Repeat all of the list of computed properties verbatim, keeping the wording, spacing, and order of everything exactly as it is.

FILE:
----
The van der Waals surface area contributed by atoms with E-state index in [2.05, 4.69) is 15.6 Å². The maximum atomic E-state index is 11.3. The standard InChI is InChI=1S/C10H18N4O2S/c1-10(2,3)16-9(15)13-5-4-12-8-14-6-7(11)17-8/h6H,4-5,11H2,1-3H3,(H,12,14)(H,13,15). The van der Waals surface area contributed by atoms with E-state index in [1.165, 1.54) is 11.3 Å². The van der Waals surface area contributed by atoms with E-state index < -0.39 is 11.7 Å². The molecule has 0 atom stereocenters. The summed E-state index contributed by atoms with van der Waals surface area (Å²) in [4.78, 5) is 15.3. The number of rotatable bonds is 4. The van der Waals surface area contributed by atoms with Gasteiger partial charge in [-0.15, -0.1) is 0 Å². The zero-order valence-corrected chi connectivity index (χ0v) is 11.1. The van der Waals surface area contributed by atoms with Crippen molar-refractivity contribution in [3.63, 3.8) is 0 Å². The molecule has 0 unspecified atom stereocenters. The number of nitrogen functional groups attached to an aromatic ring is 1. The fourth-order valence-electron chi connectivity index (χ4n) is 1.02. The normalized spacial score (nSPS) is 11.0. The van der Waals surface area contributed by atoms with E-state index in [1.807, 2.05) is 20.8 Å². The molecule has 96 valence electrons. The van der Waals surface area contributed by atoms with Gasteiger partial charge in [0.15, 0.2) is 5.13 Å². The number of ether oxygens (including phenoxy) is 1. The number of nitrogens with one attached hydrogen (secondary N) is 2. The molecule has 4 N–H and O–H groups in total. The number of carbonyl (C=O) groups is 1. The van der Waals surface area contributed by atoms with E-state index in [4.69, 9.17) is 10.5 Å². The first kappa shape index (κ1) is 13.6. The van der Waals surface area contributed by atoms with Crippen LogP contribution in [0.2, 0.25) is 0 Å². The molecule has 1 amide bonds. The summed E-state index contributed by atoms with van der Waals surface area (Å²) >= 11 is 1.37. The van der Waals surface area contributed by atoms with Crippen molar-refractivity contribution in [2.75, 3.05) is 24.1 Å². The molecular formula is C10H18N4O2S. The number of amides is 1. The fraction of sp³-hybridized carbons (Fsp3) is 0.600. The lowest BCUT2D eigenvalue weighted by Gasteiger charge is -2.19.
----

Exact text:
The van der Waals surface area contributed by atoms with E-state index in [2.05, 4.69) is 15.6 Å². The maximum atomic E-state index is 11.3. The standard InChI is InChI=1S/C10H18N4O2S/c1-10(2,3)16-9(15)13-5-4-12-8-14-6-7(11)17-8/h6H,4-5,11H2,1-3H3,(H,12,14)(H,13,15). The van der Waals surface area contributed by atoms with E-state index in [1.165, 1.54) is 11.3 Å². The van der Waals surface area contributed by atoms with E-state index < -0.39 is 11.7 Å². The molecule has 0 atom stereocenters. The summed E-state index contributed by atoms with van der Waals surface area (Å²) in [4.78, 5) is 15.3. The number of rotatable bonds is 4. The van der Waals surface area contributed by atoms with Gasteiger partial charge in [-0.15, -0.1) is 0 Å². The zero-order valence-corrected chi connectivity index (χ0v) is 11.1. The van der Waals surface area contributed by atoms with Crippen molar-refractivity contribution in [3.63, 3.8) is 0 Å². The molecule has 0 unspecified atom stereocenters. The number of nitrogen functional groups attached to an aromatic ring is 1. The fourth-order valence-electron chi connectivity index (χ4n) is 1.02. The normalized spacial score (nSPS) is 11.0. The van der Waals surface area contributed by atoms with E-state index in [1.807, 2.05) is 20.8 Å². The molecule has 96 valence electrons. The van der Waals surface area contributed by atoms with Gasteiger partial charge in [0.15, 0.2) is 5.13 Å². The number of ether oxygens (including phenoxy) is 1. The number of nitrogens with one attached hydrogen (secondary N) is 2. The molecule has 4 N–H and O–H groups in total. The number of carbonyl (C=O) groups is 1. The van der Waals surface area contributed by atoms with E-state index in [4.69, 9.17) is 10.5 Å². The first kappa shape index (κ1) is 13.6. The van der Waals surface area contributed by atoms with Crippen LogP contribution in [0.2, 0.25) is 0 Å². The molecule has 1 amide bonds. The summed E-state index contributed by atoms with van der Waals surface area (Å²) >= 11 is 1.37. The van der Waals surface area contributed by atoms with Crippen molar-refractivity contribution in [2.75, 3.05) is 24.1 Å². The molecular formula is C10H18N4O2S. The number of amides is 1. The fraction of sp³-hybridized carbons (Fsp3) is 0.600. The lowest BCUT2D eigenvalue weighted by Gasteiger charge is -2.19.